Not seeing much innovation in the education field outside of leveraging technology that already provided the innovation.


  15. - Almost the weekend - Tuesday, Apr 30, 19 @ 12:47 pm:

    City Zen at 1238

    Can you please send us your instructions, syllabus, and coursework for teaching yourself. I forgot you and Abe Lincoln are the only people in the state who taught each other how to read. Is City Zen an accredited educational institution by the Department of Education, where I’ll be able to apply for college, trade school or community College? I’m sick of Republicans who have benefitted from the very system that helped them, then cry out the system is broken and now it’s time to eliminate public education.


  16. - JS Mill - Tuesday, Apr 30, 19 @ 12:58 pm:

    =Not seeing much innovation in the education field outside of leveraging technology that already provided the innovation.=

    Probably because you are not looking.

    There is significant innovation in instruction if you are interested in seeing it.

    Tell us more about what you know about teaching children.


  17. - consmom - Tuesday, Apr 30, 19 @ 1:02 pm:

    Out by me, spending is about $22,000/student, and most teachers make above $100,000. I’d love a poll to see what people think about that. As to kids deserving the “best and the brightest,” I totally agree, which is why it’s concerning that at so many colleges, the School of Education is the easiest to get into. At U of I, if kids can’t get into Liberal Arts or Business, they apply to Education so they can get in. It certainly shouldn’t be that way.


  18. - MrX - Tuesday, Apr 30, 19 @ 1:06 pm:

    =Who says that teaching needs to encompass an entire career?=

    The answer to that was the “education reformers” of the Bush and Obama admins that are a big reason for the shortage we see today.


  19. - Poppy - Tuesday, Apr 30, 19 @ 1:09 pm:

    Geez….

    IEA President Kathi Griffin said. “The people have spoken, and I hope are lawmakers are listening.

    I hope OUR lawmakers are listening.


  20. - City Zen - Tuesday, Apr 30, 19 @ 1:22 pm:

    ==Can you please send us your instructions, syllabus, and coursework for teaching yourself.==

    Sure thing. But since I’ll be doing two jobs, I expect two paychecks. We all can’t be on JB’s staff.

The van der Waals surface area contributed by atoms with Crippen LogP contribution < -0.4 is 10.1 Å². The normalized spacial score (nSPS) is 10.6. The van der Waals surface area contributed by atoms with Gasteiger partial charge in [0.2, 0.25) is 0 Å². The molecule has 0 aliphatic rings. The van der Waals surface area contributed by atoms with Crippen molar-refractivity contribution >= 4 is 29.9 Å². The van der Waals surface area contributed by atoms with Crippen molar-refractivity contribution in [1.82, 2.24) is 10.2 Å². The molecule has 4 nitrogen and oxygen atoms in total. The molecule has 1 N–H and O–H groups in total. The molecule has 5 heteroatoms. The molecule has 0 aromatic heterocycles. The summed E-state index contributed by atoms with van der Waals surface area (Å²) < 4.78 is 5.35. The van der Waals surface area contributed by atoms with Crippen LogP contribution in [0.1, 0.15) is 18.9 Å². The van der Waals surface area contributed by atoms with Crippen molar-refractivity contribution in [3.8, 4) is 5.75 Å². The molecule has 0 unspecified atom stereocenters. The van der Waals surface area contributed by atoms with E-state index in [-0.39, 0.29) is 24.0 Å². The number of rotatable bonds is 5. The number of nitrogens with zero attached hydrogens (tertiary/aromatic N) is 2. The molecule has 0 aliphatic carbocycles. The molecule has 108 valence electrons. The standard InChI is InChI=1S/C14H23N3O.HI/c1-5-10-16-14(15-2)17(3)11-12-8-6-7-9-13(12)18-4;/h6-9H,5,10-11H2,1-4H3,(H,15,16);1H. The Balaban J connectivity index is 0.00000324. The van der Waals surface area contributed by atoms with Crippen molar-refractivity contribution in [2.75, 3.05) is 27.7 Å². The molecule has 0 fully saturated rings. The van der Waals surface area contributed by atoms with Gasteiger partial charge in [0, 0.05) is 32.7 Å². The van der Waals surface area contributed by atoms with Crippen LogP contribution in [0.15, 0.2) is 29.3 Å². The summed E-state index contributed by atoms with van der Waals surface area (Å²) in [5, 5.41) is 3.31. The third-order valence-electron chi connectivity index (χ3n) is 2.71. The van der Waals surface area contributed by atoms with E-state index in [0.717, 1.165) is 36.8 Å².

==I’m sick of Republicans==

    Uh, voted for Obama twice. You’re sick of Obama voters? That won’t play well here.

    ==Tell us more about what you know about teaching children.==

    Your $13,000 check hasn’t cleared yet.


  21. - Adm Stockd'le - Tuesday, Apr 30, 19 @ 1:54 pm:

    Poor timing for this news release by the IEA; this is the week we get our property tax bill, reminding how much money we already throw at this


  22. - JS Mill - Tuesday, Apr 30, 19 @ 1:57 pm:

    =Your $13,000 check hasn’t cleared yet.=

    In other words, you don’t know anything. Nice.


  23. - You Bet - Tuesday, Apr 30, 19 @ 2:00 pm:

    The conspicuously missing ingredient is perhaps the most telling across all socioeconomic categories . . . . . . .how involved are the parents in the child’s education?

    It is often said that “there is no silver bullet”. There actually is . . . . . . .outcomes are very predicable with students who have parents acting like rearing and being involved in their children’s lives is the most important endeavor they will ever undertake.

    Great teachers are extraordinarily important as is reasonable Legislative guidance. Everything else combined, however, pales in comparison to parental commitment. This discussion has disappeared from our national discourse.


  24. - Rich Miller - Tuesday, Apr 30, 19 @ 2:04 pm:

    ===reminding how much money we already throw at this===

    You’re in the distinct minority, bub.


  25. - ChrisB - Tuesday, Apr 30, 19 @ 2:07 pm:

    I’m very apprehensive of anyone that refuses to show their work.


  26. - anon2 - Tuesday, Apr 30, 19 @ 2:15 pm:

    === Talk is cheap (re Chicago support for distance learning funds) ===

    Another example of what happens when there’s a conflict between the plain evidence and political ideology. The evidence is dismissed and the ideology wins again!


  27. - illini - Tuesday, Apr 30, 19 @ 2:21 pm:

    @cosmom - You do make an excellent point about admissions to the U of I. Over 50 years ago when I enrolled I had classmates who felt that they could not be admitted to their preferred college or program who opted for an easier admission procedure. Almost all of them, after one or two years, with appropriate grades were able to transfer or change their majors to get into their chosen field.

    And I do not disagree - it should not have to be this way, but you do what you have to do to get into the UIUC. But it goes the other way as well.